In an upstairs loft space, the textile works grow physically more diminutive but no less powerful. These are highly intimate works, which Myers describes as “a smaller, more personal mythology.” Here, too, his subjects are varied and wide ranging. Myers relates, “I’ve been called an ‘input monster.’ I identify with Argus, the monster with a thousand eyes. I’m interested in all the ways that narrative with one’s self interacts with others…the only language I speak really well is making a story that resonates.”
In Fire in My Head, Myers references famed ballet dancer and choreographer Vaslav Nijinsky, once described as the greatest male dancer of the early 20th century. Nijinsky was both genius and madman: he wrote a memoir documenting his fall into schizophrenia, which Myers’ title represents.
As powerful as the subjects, vivid colors, and stark silhouettes are in Myers’ textile works, a series of sculptures also on display at the gallery are possibly even more potent. Three strong works on the main floor were inspired by the slave trade, and the artist’s fascination with the dichotomy of our nation’s fascination with both freedom and bondage, that precious freedom often dependent on the bondage of others.
The largest of these works features a series of lit candles extending outward from a central, faceless bust of a human head. That head is also shackled within a black iron collar. Titled Shackle and Light, the work touches upon the fact that in many cases the skilled iron workers called to create the shackles worn by slaves, were themselves enslaved Africans. “We were making our own chains…the shackles were both literal and conceptual. They push away your humanity with things like collars with bells. Slavery is really social death,” Myers attests. “I thought what could one build that brings a sense of ambiguity, about how you can hold your light in these kinds of moments.” The piece is the first in a series, and it is riveting — the dark outward spirals of the iron candle holders, the shackled head as centerpiece. It is a candelabra of horror that nonetheless supports and extends a worshipful glow.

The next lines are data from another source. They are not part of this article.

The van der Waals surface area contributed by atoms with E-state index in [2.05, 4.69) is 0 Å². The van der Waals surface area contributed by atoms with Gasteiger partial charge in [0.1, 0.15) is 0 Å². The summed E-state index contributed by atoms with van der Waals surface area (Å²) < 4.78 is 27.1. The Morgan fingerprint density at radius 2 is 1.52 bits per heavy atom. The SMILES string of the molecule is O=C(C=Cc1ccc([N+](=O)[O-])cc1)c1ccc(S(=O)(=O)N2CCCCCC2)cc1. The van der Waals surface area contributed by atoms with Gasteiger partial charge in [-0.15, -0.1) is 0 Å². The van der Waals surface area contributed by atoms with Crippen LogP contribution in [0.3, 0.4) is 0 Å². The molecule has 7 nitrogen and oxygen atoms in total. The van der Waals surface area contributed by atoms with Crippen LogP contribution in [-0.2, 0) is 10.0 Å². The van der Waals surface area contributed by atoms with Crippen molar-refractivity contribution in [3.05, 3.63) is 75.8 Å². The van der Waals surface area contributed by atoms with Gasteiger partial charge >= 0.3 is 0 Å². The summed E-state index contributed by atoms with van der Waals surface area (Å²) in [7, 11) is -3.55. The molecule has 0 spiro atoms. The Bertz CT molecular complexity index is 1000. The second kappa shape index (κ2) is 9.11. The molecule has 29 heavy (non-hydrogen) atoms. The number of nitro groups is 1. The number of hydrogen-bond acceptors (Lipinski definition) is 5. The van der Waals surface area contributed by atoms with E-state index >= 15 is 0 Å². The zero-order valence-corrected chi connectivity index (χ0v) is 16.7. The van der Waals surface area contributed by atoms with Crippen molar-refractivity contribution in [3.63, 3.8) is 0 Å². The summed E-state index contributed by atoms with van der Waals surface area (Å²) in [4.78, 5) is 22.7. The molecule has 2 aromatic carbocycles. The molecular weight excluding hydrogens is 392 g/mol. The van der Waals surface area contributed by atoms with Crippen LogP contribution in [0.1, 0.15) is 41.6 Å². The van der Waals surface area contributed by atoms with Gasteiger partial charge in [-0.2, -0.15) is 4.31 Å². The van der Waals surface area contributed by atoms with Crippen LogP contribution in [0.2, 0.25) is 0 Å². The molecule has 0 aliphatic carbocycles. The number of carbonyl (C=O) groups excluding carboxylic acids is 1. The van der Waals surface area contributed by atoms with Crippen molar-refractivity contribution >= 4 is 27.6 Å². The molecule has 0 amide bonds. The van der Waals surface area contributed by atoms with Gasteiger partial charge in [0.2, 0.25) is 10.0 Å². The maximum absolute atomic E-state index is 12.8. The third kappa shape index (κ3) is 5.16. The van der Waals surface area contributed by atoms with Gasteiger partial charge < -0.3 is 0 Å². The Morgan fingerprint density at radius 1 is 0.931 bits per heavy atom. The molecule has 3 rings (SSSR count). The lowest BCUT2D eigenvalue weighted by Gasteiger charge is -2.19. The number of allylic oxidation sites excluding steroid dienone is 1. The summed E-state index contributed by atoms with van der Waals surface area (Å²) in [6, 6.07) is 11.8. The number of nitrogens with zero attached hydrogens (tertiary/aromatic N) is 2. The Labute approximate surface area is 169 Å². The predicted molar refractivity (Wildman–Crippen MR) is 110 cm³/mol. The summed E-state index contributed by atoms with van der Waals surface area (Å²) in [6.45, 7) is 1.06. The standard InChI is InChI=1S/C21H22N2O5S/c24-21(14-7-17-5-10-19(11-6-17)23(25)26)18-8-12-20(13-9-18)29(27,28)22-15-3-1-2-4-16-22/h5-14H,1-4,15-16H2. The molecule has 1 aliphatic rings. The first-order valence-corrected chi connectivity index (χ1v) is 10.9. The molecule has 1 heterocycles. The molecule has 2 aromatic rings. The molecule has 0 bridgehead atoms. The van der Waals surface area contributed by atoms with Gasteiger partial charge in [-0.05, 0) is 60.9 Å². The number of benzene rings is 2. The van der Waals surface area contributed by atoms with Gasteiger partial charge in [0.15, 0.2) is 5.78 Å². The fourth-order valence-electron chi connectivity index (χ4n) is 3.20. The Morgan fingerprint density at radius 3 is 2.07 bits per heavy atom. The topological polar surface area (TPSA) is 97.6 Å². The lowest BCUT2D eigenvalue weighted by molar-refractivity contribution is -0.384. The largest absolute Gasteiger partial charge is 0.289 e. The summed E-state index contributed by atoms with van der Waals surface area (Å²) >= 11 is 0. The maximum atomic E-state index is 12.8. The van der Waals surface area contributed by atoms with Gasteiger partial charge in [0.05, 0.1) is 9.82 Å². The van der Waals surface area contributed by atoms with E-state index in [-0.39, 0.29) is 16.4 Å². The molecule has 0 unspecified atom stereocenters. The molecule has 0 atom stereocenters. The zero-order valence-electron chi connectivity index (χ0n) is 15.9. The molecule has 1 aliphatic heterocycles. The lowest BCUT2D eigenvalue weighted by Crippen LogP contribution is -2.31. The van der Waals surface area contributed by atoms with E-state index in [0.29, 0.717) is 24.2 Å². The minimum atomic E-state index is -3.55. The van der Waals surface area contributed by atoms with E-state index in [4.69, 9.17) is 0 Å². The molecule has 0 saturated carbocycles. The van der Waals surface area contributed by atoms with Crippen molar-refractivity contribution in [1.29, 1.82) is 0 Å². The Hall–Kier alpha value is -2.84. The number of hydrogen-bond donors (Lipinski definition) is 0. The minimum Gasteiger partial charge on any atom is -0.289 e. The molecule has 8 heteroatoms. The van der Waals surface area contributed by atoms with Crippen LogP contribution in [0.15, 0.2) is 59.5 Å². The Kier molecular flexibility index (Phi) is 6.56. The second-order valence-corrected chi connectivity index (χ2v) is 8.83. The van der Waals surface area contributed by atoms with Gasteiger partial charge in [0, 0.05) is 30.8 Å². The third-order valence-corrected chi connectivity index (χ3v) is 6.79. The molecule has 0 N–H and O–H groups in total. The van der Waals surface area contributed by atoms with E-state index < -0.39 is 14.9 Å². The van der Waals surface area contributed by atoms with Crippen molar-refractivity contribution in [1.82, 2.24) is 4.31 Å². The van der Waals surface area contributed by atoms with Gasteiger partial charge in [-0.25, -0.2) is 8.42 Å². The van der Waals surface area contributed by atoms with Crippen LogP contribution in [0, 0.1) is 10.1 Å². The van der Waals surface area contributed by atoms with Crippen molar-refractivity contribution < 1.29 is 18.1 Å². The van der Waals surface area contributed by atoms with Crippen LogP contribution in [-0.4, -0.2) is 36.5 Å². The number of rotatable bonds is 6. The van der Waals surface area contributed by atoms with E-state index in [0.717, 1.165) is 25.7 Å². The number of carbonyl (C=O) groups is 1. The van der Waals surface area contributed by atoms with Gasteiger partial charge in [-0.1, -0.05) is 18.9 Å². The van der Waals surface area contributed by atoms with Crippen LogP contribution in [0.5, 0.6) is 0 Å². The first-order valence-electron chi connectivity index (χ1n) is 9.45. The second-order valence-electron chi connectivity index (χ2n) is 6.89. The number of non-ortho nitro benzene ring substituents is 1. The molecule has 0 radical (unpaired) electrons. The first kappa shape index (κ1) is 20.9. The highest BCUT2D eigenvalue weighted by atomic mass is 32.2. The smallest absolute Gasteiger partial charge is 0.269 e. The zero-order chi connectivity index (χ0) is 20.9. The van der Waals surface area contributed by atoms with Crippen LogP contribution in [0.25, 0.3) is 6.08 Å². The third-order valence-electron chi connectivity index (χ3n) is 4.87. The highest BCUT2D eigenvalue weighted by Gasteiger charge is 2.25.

Made of Ink is a considerably smaller blown-glass sculpture of a man, black with ink. “I wanted to create something that expresses the fact that I’m full of stories. This is what I’m made of,” he says. With a cork topping the head of the work, it succinctly expresses the idea that should one “uncork” all those ideas, the ink, the passion, the lifeblood of the artist himself, spills everywhere.
The third sculptural work has perhaps the most fascinating story of all behind it. A Doubling of Cages (for an unnamed African-American sideshow geek in a WPA photograph), features a rat inside a tangled gold wire cage. Many African-Americans were displayed in freak shows put on by P.T. Barnum. “One was identified as the ‘oldest woman in the world,’ and said she was George Washington’s nursemaid, Joyce Heath. Another was a displayed as a robot, and was really a little person inside a costume. People tend to simplify the story about these performers and make them victims,” Myers explains, “but you have to remember in the 1830s they were working as performers. There’s agency in that.”
And there is also a powerful agency in all of Myers’ work, as he mythologizes, theorizes, fantasizes, and exposes the raw nerves that have always riven American society. He elevates the disenfranchised, the forgotten, giving the too-often silenced or voiceless a sanctified voice. Perhaps this is best exemplified by the title of Myers’ work Monument to Shouting, in which trumpet-like ribbons stream from a man’s lips. The man has one hand outstretched, both pushing back and beseeching, demanding that we hear him. One would do well to listen.